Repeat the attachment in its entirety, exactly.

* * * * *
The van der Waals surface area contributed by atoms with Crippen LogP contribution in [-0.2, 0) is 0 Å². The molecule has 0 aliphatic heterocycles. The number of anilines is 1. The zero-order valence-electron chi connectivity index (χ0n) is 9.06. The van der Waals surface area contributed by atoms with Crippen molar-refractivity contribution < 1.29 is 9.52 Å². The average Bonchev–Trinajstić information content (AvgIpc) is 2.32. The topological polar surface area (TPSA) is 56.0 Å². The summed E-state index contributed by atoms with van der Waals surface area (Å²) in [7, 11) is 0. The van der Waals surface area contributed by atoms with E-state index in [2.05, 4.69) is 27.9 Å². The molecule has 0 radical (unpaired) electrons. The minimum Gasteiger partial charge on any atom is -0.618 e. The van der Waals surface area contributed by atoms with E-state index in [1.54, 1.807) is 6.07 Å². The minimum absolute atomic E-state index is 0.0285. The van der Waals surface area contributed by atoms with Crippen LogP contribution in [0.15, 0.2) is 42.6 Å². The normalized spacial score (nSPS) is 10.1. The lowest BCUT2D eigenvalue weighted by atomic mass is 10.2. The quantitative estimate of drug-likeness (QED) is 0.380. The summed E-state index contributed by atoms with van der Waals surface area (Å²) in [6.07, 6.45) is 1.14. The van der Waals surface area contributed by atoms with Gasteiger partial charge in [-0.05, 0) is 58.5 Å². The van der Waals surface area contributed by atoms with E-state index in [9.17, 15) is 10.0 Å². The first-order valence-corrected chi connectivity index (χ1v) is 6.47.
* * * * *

The van der Waals surface area contributed by atoms with Crippen LogP contribution in [-0.2, 0) is 0 Å². The molecule has 0 aliphatic heterocycles. The number of anilines is 1. The zero-order valence-electron chi connectivity index (χ0n) is 9.06. The van der Waals surface area contributed by atoms with Crippen molar-refractivity contribution < 1.29 is 9.52 Å². The average Bonchev–Trinajstić information content (AvgIpc) is 2.32. The topological polar surface area (TPSA) is 56.0 Å². The summed E-state index contributed by atoms with van der Waals surface area (Å²) in [7, 11) is 0. The van der Waals surface area contributed by atoms with E-state index in [2.05, 4.69) is 27.9 Å². The molecule has 0 radical (unpaired) electrons. The minimum Gasteiger partial charge on any atom is -0.618 e. The van der Waals surface area contributed by atoms with E-state index in [1.54, 1.807) is 6.07 Å². The minimum absolute atomic E-state index is 0.0285. The van der Waals surface area contributed by atoms with Crippen LogP contribution in [0.15, 0.2) is 42.6 Å². The normalized spacial score (nSPS) is 10.1. The lowest BCUT2D eigenvalue weighted by atomic mass is 10.2. The quantitative estimate of drug-likeness (QED) is 0.380. The summed E-state index contributed by atoms with van der Waals surface area (Å²) in [6.07, 6.45) is 1.14. The van der Waals surface area contributed by atoms with Gasteiger partial charge in [-0.05, 0) is 58.5 Å². The van der Waals surface area contributed by atoms with E-state index in [9.17, 15) is 10.0 Å². The first-order valence-corrected chi connectivity index (χ1v) is 6.47.